The plant will have an operating efficiency of over 60 percent, putting it in a class of gas-fired power plants that are the most efficient in the world, Morton said.  Much of the efficiency is due to the fact that the plant will capture the heat that is given off by its two electricity-producing, gas-fired combustion turbines, and use that heat to produce high-temperature, high-pressure steam, he said. The steam will drive two steam turbines, which will produce additional electricity, according to Moxie Energy.
A local resident asked at the meeting how much noise would be given off by the plant.
Morton replied that, as far as noise levels, the plant has been having a “big impact” during its construction phase. “Earth-moving probably was the biggest impact” in terms of noise, he said.
There will also be loud noises during the testing phase of the plant, before it goes into operation, he said.
However, after the plant is constructed and is in operation, the level of noise coming from the plant will be “very low,” Morton said.
Moxie and Panda will be putting sound-proofing around the plant’s turbines and taking other measures to minimize the noise from the plant, he said.
The maximum noise level at the plant’s property line will be 55 decibels, Morton said. The 55-decibel maximum is a requirement of the land development plan for the plant that was approved by the Asylum Township Planning Commission and township’s board of supervisors, he said.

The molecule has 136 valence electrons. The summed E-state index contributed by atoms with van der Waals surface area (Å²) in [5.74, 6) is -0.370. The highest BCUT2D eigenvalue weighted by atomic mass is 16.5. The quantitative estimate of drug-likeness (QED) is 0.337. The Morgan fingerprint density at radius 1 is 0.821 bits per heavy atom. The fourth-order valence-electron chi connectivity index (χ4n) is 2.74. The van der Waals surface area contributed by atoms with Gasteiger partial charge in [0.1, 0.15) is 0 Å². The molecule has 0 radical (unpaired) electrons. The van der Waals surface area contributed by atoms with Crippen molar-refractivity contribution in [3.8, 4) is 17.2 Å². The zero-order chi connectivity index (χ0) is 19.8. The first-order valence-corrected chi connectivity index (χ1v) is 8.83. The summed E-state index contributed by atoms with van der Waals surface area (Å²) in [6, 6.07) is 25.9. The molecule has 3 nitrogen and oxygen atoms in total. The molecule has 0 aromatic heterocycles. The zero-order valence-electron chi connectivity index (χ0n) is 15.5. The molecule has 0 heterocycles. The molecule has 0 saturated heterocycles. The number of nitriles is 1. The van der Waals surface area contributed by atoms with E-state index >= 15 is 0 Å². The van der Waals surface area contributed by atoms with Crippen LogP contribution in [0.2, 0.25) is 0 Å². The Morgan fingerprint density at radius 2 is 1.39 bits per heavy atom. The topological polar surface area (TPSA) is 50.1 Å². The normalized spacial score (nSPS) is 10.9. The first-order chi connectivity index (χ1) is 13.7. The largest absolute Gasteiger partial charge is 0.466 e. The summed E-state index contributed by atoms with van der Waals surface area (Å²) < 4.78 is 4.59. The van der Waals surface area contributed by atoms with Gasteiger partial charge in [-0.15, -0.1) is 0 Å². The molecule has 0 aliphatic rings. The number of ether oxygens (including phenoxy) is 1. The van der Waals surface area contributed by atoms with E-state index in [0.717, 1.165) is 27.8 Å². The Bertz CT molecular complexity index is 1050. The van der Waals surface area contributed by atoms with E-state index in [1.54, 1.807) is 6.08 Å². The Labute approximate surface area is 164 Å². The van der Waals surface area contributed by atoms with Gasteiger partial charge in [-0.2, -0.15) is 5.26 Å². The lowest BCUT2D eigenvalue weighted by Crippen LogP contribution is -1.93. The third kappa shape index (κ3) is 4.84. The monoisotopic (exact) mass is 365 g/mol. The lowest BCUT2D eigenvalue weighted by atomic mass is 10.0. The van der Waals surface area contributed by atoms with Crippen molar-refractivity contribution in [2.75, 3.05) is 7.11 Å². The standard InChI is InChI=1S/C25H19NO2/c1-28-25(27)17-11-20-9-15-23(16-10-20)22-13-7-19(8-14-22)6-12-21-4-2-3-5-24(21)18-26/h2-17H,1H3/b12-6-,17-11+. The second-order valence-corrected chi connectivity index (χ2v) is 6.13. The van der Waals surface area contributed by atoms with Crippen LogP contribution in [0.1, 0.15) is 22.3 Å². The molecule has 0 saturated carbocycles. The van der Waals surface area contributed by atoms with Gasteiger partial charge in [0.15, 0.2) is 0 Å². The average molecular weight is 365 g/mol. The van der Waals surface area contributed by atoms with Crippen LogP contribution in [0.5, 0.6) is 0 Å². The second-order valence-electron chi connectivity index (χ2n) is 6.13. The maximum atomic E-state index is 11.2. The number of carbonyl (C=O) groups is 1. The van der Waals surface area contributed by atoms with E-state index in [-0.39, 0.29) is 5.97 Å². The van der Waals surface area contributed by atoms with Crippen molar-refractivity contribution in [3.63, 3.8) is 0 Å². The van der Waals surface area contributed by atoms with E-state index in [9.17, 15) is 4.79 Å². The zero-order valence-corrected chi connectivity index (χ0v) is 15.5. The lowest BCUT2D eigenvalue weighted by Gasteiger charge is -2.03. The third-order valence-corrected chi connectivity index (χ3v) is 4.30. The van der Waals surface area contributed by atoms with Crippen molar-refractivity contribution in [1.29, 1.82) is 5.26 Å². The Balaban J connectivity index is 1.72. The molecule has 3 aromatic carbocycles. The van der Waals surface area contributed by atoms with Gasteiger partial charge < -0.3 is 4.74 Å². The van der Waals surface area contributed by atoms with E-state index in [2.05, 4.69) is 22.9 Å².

By comparison, the sound of a refrigerator is 50 decibels, and the noise from a dishwasher ranges from 55 to 70 decibels.
Morton said that Moxie brought government officials from Bradford County to a gas-fired power plant in Gettysburg, which is almost identical to the planned Panda Liberty plant, to get an idea of what the Panda Liberty plant would be like.
Asylum Township Planning Commission Chairman Tom House, who went on the trip to Gettysburg, said the operators of the Gettysburg plant gave those on the tour earplugs to wear inside the plant, which was in operation at the time.
However, House said, “there was no offensive noise coming out of the plant.”
“I was totally satisfied with what we weren’t hearing,” House said.
Moxie and Panda have also started construction on a 829-megawatt gas-fired power plant in Lycoming County, which will be nearly identical to the Panda Liberty plant, Morton said.
The Panda Liberty plant, whose total cost is over $800 million, is expected to generate a lot of tax revenue for the Towanda Area School District and the county, he said.
Constructing natural gas-fired power plants in the Marcellus Shale, such as the Panda plants in Asylum Township and Lycoming County, could reduce the cost of electricity in the region, which should help to attract industry and businesses to the area, he said.
“For almost every industry, energy is the primary cost,” Morton added.
The development of the gas industry in the Marcellus Shale has also provided Moxie Energy and Panda with a pool of skilled workers to draw from, he said.
Regulatory agencies had to approve the Panda Liberty plant’s 90-foot-high stacks, due to the proximity of the Bradford County Airport, he said.
James Loewenstein can be reached at (570) 265-1633; or email: